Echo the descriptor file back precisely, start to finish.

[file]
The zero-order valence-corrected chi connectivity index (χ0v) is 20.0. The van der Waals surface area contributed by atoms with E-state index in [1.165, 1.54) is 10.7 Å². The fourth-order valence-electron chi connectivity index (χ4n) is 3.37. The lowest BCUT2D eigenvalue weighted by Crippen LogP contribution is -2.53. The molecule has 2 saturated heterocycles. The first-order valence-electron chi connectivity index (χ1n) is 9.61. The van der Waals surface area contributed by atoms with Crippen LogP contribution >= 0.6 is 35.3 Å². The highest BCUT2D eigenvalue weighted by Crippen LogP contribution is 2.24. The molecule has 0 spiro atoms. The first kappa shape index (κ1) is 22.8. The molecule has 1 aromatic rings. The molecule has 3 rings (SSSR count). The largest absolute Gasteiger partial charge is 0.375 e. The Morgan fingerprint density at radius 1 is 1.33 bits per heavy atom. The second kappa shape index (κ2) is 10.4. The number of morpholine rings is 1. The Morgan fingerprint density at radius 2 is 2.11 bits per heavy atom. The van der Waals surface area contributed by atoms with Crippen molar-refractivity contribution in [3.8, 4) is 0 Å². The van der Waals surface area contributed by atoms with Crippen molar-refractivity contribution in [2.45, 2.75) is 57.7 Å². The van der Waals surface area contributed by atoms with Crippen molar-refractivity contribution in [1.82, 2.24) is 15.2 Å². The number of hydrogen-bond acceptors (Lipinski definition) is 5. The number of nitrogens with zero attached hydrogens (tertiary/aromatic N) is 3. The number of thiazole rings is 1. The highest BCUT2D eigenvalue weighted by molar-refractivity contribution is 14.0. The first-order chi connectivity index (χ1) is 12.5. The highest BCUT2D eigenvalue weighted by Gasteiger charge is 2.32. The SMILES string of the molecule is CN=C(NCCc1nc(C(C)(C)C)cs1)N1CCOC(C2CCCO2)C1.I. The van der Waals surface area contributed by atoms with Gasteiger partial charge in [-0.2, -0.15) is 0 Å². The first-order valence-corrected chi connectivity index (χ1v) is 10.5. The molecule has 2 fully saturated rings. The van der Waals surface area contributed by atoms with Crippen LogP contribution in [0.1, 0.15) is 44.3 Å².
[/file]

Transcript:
The zero-order valence-corrected chi connectivity index (χ0v) is 20.0. The van der Waals surface area contributed by atoms with E-state index in [1.165, 1.54) is 10.7 Å². The fourth-order valence-electron chi connectivity index (χ4n) is 3.37. The lowest BCUT2D eigenvalue weighted by Crippen LogP contribution is -2.53. The molecule has 2 saturated heterocycles. The first-order valence-electron chi connectivity index (χ1n) is 9.61. The van der Waals surface area contributed by atoms with Crippen LogP contribution >= 0.6 is 35.3 Å². The highest BCUT2D eigenvalue weighted by Crippen LogP contribution is 2.24. The molecule has 0 spiro atoms. The first kappa shape index (κ1) is 22.8. The molecule has 1 aromatic rings. The molecule has 3 rings (SSSR count). The largest absolute Gasteiger partial charge is 0.375 e. The Morgan fingerprint density at radius 1 is 1.33 bits per heavy atom. The second kappa shape index (κ2) is 10.4. The number of morpholine rings is 1. The Morgan fingerprint density at radius 2 is 2.11 bits per heavy atom. The van der Waals surface area contributed by atoms with Crippen molar-refractivity contribution in [3.8, 4) is 0 Å². The van der Waals surface area contributed by atoms with Crippen molar-refractivity contribution in [2.45, 2.75) is 57.7 Å². The van der Waals surface area contributed by atoms with Crippen molar-refractivity contribution in [1.82, 2.24) is 15.2 Å². The number of hydrogen-bond acceptors (Lipinski definition) is 5. The number of nitrogens with zero attached hydrogens (tertiary/aromatic N) is 3. The number of thiazole rings is 1. The highest BCUT2D eigenvalue weighted by molar-refractivity contribution is 14.0. The first-order chi connectivity index (χ1) is 12.5. The highest BCUT2D eigenvalue weighted by Gasteiger charge is 2.32. The SMILES string of the molecule is CN=C(NCCc1nc(C(C)(C)C)cs1)N1CCOC(C2CCCO2)C1.I. The van der Waals surface area contributed by atoms with Gasteiger partial charge in [-0.2, -0.15) is 0 Å². The first-order valence-corrected chi connectivity index (χ1v) is 10.5. The molecule has 2 fully saturated rings. The van der Waals surface area contributed by atoms with Crippen LogP contribution in [0.1, 0.15) is 44.3 Å².